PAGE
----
Dosal opposes new cigarette fee
Feb 28, 2009
Dosal opposes new cigarette fee
The deal added 50 cents to the cost of a pack of Marlboro, Camel and other name-brand cigarettes. Dosal, which wasn’t part of the case, rolled out low-cost smokes and wooed away smokers from costlier cigarettes.
In the 12 years since the settlement, Dosal has seen its share of the Florida market climb from less than 1 percent to more than 15 percent. It sells four brands: 305’s, its most popular; DTC; Romy; and Competidora. Most sell for about $1.40 to $1.80 a pack retail.
Dosal now sells more cigarettes in Florida than any other manufacturer, save for giants Philip Morris USA and R.J. Reynolds. From its 40,000-square-foot plant in the shadows of the Opa-locka Executive Airport, Dosal produces 80,000 to 90,000 cartons a day. That’s 16 million to 18 million cigarettes.
The privately held Dosal guards its financial data, only sharing that annual revenues exceed $100 million, though they pay 65 percent of that in federal and state taxes.
Despite Dosal’s striking growth, it has no illusions about smokers’ loyalty to its ”sub-generic” cigarettes.
”We sell on price. End of story,” Yolanda R. Nader, Dosal’s chief executive and chief financial officer, says matter-of-factly.
Now, Dosal is afraid its business may be snuffed out by Big Tobacco’s push to persuade Florida lawmakers to hit Dosal and other small cigarette makers with the same 50-cents-a-pack settlement fee.
If Dosal has to raise prices to cover the fee, it says, it will lose its cost advantage. Dosal says smokers will defect to other brands, including discount cigarettes made by Liggett Group, a unit of Miami’s Vector Group, which reached its own settlement with Florida. Liggett doesn’t charge the 50-cents-a-pack fee.
”That will put [us] out of business and give our market share to someone else,” says Nader. Dosal is the only cigarette firm with production facilities in Florida, she adds.
The looming battle has thrust a spotlight on a company that has until now kept a relatively low profile. The company would not be presenting its story if not for the fee proposal, concedes Guillermo J. Fernandez-Quincoces, the company’s chief legal counsel.
Dosal Tobacco’s roots trace back to Competidora Gaditana, founded in 1860 in Spain. In the 1920s, the founders sold the company’s business in Cuba to Martin Francisco Dosal. There, it grew to become one of country’s three largest cigarette manufacturers, the company says.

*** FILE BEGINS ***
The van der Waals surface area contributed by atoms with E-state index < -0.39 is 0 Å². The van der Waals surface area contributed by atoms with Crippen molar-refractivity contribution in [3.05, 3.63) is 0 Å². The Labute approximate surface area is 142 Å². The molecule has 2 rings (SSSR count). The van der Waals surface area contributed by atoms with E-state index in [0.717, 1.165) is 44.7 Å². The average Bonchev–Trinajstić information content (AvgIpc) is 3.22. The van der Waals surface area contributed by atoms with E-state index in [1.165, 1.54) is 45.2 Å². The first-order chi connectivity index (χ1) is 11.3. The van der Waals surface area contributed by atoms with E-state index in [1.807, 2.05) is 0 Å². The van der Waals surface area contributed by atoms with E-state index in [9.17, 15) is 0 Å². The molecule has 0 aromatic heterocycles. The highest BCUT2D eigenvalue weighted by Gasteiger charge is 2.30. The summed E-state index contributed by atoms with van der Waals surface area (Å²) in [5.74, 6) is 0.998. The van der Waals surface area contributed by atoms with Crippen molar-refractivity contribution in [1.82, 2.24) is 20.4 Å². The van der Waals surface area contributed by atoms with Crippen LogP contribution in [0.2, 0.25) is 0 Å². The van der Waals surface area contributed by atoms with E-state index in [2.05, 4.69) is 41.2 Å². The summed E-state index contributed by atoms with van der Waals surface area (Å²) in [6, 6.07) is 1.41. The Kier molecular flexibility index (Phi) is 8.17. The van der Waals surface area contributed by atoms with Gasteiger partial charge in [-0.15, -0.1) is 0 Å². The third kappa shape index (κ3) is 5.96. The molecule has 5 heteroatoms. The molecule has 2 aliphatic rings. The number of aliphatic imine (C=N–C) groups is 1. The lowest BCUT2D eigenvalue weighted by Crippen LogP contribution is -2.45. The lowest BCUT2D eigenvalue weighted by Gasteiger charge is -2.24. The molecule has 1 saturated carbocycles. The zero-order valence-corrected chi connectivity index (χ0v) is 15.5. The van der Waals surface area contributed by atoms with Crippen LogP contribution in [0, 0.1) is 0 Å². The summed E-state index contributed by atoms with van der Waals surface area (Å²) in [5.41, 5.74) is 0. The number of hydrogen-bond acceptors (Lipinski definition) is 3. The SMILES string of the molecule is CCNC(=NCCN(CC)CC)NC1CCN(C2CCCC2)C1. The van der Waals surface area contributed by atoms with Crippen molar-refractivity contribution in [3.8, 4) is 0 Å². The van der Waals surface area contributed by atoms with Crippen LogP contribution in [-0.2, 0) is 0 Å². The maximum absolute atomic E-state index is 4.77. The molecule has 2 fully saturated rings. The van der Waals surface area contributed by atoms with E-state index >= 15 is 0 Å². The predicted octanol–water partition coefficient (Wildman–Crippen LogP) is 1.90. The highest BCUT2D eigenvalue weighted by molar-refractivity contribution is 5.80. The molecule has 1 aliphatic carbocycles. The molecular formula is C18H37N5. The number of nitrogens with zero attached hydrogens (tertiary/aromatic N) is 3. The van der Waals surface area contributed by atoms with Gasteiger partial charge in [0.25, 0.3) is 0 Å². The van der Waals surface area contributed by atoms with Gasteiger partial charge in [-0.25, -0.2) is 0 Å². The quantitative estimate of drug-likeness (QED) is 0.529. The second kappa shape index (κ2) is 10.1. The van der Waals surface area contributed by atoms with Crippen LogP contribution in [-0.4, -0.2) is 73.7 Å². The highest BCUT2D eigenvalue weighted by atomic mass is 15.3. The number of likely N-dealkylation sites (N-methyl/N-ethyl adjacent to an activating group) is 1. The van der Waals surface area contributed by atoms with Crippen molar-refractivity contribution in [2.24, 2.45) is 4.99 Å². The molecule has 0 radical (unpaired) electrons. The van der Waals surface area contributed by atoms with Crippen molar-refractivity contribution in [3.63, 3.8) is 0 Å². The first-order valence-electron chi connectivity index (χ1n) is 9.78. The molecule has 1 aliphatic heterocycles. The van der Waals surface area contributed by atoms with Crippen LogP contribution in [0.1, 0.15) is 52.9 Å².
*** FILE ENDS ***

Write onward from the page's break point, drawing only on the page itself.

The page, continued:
Following the Cuban revolution 50 years ago, the government nationalized Dosal’s cigarette factory. The Dosal family relocated to Miami.
Dosal’s sons, Martin Roberto and Alberto, relaunched the business from a small garage in Opa-locka in 1962. The company produced Cuban-style Competidora cigarettes, made with aromatic black tobacco. The brand later became popular with Mariel refugees who wanted a cigarette that reminded them of Cuba. Today, Competidora is Dosal’s smallest-selling brand.
Dosal launched DTC — short for Dosal Tobacco Corp. — in 1987 using a lighter blend of tobacco in an attempt to attract American smokers. It couldn’t use the name Dosal because of the close similarity to R.J. Reynolds’ Doral brand. DTC full-flavor and menthol brands are two of the four brands sold in Florida prisons.
In 1987, Dosal began producing additive-free Natural American Spirit Cigarettes for Santa Fe Natural Tobacco. Contract manufacturing came to represent 90 percent of the business.
Following the death of Martin Roberto Dosal in 1992, his wife, Margarita, took over the business. She remembers the days when the entire Dosal family worked in the business, including herself while raising five children.
”I didn’t even earn a salary,” she says. ”I remember those days with a lot of love.” She remains chairwoman, president and the only voting member of Dosal’s board.
The Natural American Spirit brand, meanwhile, grew large enough for Santa Fe to begin manufacturing in-house in 1997, says Santa Fe spokeswoman Alexandra Pratt. Dosal no longer makes cigarettes for other firms.